The reception was held at Poppy’s family home which was situated behind Victoria, at the edge of the town. The house had a bit of land and her father had built a large bamboo and palm thatched ‘bure’ in which the reception was to be held. There was a huge spit roast over an open fire in the courtyard and, for the first time in my life, I unwillingly witnessed chooks being killed for the pot. It was a mammoth spread and a wonderful party; the Seychellois certainly know how to enjoy themselves and they dragged us somewhat reticent Poms into the celebrations. We danced, drank and ate fit to burst and were all somewhat the worse for wear when we sadly had to leave and return to the ship in time for her departure at 1800 hrs. We were actually a tad late; the skipper was hanging over the bridge wing giving us dirty looks whilst the passengers leaned over the promenade deck rail to give us a cheer as we staggered and wobbled up the gangway. When we did manage to get ashore we had a couple of favourite haunts, the Beau Vallon Beach Hotel and the Hotel des Seychelles, the latter being our favourite. They were both situated on the north-west corner of the island, a two mile taxi ride over the central mountain range. Both hotels faced onto beautiful palm fringed white sandy beaches and looked out over the perfect azure sea. A native of the Seychelles, the Giant Turtle, could be seen wandering across the beach at the right time of the year. From a distance they looked like large boulders. It was a truly idyllic spot and we would just hang out in the beachside bar, wondering if life could get any better.
Doing It 2013
Trailable Trimarans Cruising the Curtis Coast Story By Phillipa Bolt It all started with an email from Bob Forster with his newsletter from “yesteryear” of “Doing It”. Some 21 years ago a group of Trailertri’s F720 set sail to see the Curtis Coast of Queensland. As a result of this early story, here started a “Doing It” now in 2013 with two Wavelength 780s and one ol’ Trailertri F720 setting sail to see the Curtis Coast of Queensland.
The Course: Urangan - Hervey Bay – Burrum Heads, Burnett Heads, Baffle Creek, Round Hill Head (Town of Seventeen Seventy), Lady Musgrave Island, Fitzroy Reef, Gladstone, The Oakes (Wavelength), Sea Hill Point (New Horizons & Aquilo One), Yellow Patch, Hummocky Island, Great Keppel Island, Keppel Bay Marina. This was an adventure I was so looking forward to in our Aquilo One. Off- shore sailing that we have never experienced, onto reefs that left you thinking at high tide -“what the heck are we doing out here with no land in sight!” We left Brisbane 9.30am Thursday 15th August 2013 with boat in tow and arrived at Hervey Bay at 2.00pm. New Horizons arrived an hour later. We rigged and launched, then motored to our berths for the night at the Hervey Bay Boat Club Marina. Wavelength arrived around 5.00pm joining us in the marina.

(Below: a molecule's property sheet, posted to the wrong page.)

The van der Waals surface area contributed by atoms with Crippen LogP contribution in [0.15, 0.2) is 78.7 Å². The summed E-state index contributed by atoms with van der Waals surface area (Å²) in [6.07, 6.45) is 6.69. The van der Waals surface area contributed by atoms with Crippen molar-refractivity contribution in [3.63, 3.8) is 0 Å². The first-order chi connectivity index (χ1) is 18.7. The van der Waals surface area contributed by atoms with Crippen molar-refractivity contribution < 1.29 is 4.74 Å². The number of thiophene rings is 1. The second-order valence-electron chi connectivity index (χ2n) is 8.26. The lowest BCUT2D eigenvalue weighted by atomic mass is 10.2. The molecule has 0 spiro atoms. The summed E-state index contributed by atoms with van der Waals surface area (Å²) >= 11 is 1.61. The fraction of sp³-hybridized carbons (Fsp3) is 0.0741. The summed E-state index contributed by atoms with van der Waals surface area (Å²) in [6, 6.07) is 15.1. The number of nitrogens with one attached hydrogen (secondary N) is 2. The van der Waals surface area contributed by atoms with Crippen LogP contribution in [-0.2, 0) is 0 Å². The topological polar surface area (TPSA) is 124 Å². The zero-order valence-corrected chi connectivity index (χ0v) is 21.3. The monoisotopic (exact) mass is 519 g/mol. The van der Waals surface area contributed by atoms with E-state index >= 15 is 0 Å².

The Boats and Crew: Wavelength Skipper, boat designer and builder: Bob Forster. Crew: Bruce Forster, brother andTony Murray of F-24, F1eleven fame. New Horizons: Wavelength 780 (Wavelength no. 2) Skipper: Ted Kerr – Keen on racing! 2013 QCYC Winter Series Multihull Winner Crew: Neville McElroy, Sydney – future F22 racer to watch out for. Aquilo One:Farrier Trailertri F720 built 1984 Skipper: Little Jessica (a new beaut autopilot tiller steer) Crew: Allan and Phillipa Bolt – restorers of old.
Day one “Let’s get going” - as it was thirty five nautical miles to Burnett Heads and the wind was a SW/SE 5-10 knots. That was the plan - but somehow time got away from us all. Aquilo One was ready to go. Being the slowest boat in the fleet, we left at 10.00am. We decided that we would start and the others would catch up. We were about half way to Burnett Heads, spinnaker up with wind dying, when a radio call to the others found that they had only just left, being over two hours behind. With wind decreasing, the others would not make it to Burnett Heads, so that nights destination was changed to Burrum Heads. Aquilo One turned around and headed back on a nice beam reach, arriving before the others and anchoring in a beautiful spot near the public boat ramps. New Horizons was sighted with Wavelength behind sailing up to meet us.